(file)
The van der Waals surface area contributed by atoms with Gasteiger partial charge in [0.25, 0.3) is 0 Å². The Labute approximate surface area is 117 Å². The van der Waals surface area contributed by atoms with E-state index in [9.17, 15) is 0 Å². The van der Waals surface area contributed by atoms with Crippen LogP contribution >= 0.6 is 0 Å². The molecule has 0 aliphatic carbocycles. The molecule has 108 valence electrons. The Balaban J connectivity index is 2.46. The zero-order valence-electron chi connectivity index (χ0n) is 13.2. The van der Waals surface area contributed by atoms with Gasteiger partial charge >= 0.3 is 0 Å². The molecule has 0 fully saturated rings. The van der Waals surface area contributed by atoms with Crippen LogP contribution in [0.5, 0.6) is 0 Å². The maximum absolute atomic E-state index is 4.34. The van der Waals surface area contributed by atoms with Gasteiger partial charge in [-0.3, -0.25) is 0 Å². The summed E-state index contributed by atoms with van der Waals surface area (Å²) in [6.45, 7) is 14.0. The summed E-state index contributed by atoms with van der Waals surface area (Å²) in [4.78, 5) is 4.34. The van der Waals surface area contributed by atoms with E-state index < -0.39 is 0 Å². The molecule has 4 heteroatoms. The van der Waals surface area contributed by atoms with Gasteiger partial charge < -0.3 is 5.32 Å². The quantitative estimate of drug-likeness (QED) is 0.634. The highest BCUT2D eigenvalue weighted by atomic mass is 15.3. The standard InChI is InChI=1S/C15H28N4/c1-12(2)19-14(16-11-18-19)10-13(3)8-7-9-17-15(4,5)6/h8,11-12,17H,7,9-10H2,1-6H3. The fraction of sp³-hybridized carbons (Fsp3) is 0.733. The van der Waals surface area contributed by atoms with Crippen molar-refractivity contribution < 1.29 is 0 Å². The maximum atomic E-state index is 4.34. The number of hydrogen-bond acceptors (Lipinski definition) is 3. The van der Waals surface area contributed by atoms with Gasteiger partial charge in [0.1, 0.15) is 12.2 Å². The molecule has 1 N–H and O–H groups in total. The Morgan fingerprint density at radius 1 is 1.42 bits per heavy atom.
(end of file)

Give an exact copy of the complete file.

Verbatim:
The van der Waals surface area contributed by atoms with Gasteiger partial charge in [0.25, 0.3) is 0 Å². The Labute approximate surface area is 117 Å². The van der Waals surface area contributed by atoms with E-state index in [9.17, 15) is 0 Å². The van der Waals surface area contributed by atoms with Crippen LogP contribution >= 0.6 is 0 Å². The molecule has 0 aliphatic carbocycles. The molecule has 108 valence electrons. The Balaban J connectivity index is 2.46. The zero-order valence-electron chi connectivity index (χ0n) is 13.2. The van der Waals surface area contributed by atoms with Gasteiger partial charge >= 0.3 is 0 Å². The molecule has 0 fully saturated rings. The van der Waals surface area contributed by atoms with Crippen LogP contribution in [0.5, 0.6) is 0 Å². The maximum absolute atomic E-state index is 4.34. The van der Waals surface area contributed by atoms with Gasteiger partial charge in [-0.3, -0.25) is 0 Å². The summed E-state index contributed by atoms with van der Waals surface area (Å²) in [6.45, 7) is 14.0. The summed E-state index contributed by atoms with van der Waals surface area (Å²) in [4.78, 5) is 4.34. The van der Waals surface area contributed by atoms with E-state index < -0.39 is 0 Å². The molecule has 4 heteroatoms. The van der Waals surface area contributed by atoms with Gasteiger partial charge < -0.3 is 5.32 Å². The quantitative estimate of drug-likeness (QED) is 0.634. The highest BCUT2D eigenvalue weighted by atomic mass is 15.3. The standard InChI is InChI=1S/C15H28N4/c1-12(2)19-14(16-11-18-19)10-13(3)8-7-9-17-15(4,5)6/h8,11-12,17H,7,9-10H2,1-6H3. The fraction of sp³-hybridized carbons (Fsp3) is 0.733. The van der Waals surface area contributed by atoms with Crippen molar-refractivity contribution < 1.29 is 0 Å². The maximum atomic E-state index is 4.34. The number of hydrogen-bond acceptors (Lipinski definition) is 3. The van der Waals surface area contributed by atoms with Gasteiger partial charge in [0.1, 0.15) is 12.2 Å². The molecule has 1 N–H and O–H groups in total. The Morgan fingerprint density at radius 1 is 1.42 bits per heavy atom.